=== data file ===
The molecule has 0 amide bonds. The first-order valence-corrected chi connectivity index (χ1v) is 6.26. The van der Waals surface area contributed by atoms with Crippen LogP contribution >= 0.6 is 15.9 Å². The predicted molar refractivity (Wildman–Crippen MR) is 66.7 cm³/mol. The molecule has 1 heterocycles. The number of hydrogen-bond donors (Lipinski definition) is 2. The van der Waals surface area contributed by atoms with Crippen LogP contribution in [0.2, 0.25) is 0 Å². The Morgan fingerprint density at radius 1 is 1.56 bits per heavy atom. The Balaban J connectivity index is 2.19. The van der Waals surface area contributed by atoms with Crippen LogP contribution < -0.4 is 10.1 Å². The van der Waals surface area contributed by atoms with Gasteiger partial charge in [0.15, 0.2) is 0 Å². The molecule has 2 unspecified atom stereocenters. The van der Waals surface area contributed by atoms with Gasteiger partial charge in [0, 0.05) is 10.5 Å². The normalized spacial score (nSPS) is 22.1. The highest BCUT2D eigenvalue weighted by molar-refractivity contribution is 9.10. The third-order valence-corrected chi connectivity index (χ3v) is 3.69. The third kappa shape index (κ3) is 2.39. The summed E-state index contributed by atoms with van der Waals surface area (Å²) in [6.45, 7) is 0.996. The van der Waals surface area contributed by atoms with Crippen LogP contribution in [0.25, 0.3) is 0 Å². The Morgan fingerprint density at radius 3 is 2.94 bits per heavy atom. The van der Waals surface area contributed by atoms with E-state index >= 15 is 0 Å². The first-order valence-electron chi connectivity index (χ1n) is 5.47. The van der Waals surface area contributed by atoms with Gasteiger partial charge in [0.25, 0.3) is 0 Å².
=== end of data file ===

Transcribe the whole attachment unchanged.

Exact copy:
The molecule has 0 amide bonds. The first-order valence-corrected chi connectivity index (χ1v) is 6.26. The van der Waals surface area contributed by atoms with Crippen LogP contribution >= 0.6 is 15.9 Å². The predicted molar refractivity (Wildman–Crippen MR) is 66.7 cm³/mol. The molecule has 1 heterocycles. The number of hydrogen-bond donors (Lipinski definition) is 2. The van der Waals surface area contributed by atoms with Crippen LogP contribution in [0.2, 0.25) is 0 Å². The Morgan fingerprint density at radius 1 is 1.56 bits per heavy atom. The Balaban J connectivity index is 2.19. The van der Waals surface area contributed by atoms with Crippen LogP contribution < -0.4 is 10.1 Å². The van der Waals surface area contributed by atoms with Gasteiger partial charge in [0.15, 0.2) is 0 Å². The molecule has 2 unspecified atom stereocenters. The van der Waals surface area contributed by atoms with Gasteiger partial charge in [0, 0.05) is 10.5 Å². The normalized spacial score (nSPS) is 22.1. The highest BCUT2D eigenvalue weighted by molar-refractivity contribution is 9.10. The third-order valence-corrected chi connectivity index (χ3v) is 3.69. The third kappa shape index (κ3) is 2.39. The summed E-state index contributed by atoms with van der Waals surface area (Å²) in [6.45, 7) is 0.996. The van der Waals surface area contributed by atoms with Crippen LogP contribution in [0.25, 0.3) is 0 Å². The Morgan fingerprint density at radius 3 is 2.94 bits per heavy atom. The van der Waals surface area contributed by atoms with E-state index >= 15 is 0 Å². The first-order valence-electron chi connectivity index (χ1n) is 5.47. The van der Waals surface area contributed by atoms with Gasteiger partial charge in [0.25, 0.3) is 0 Å².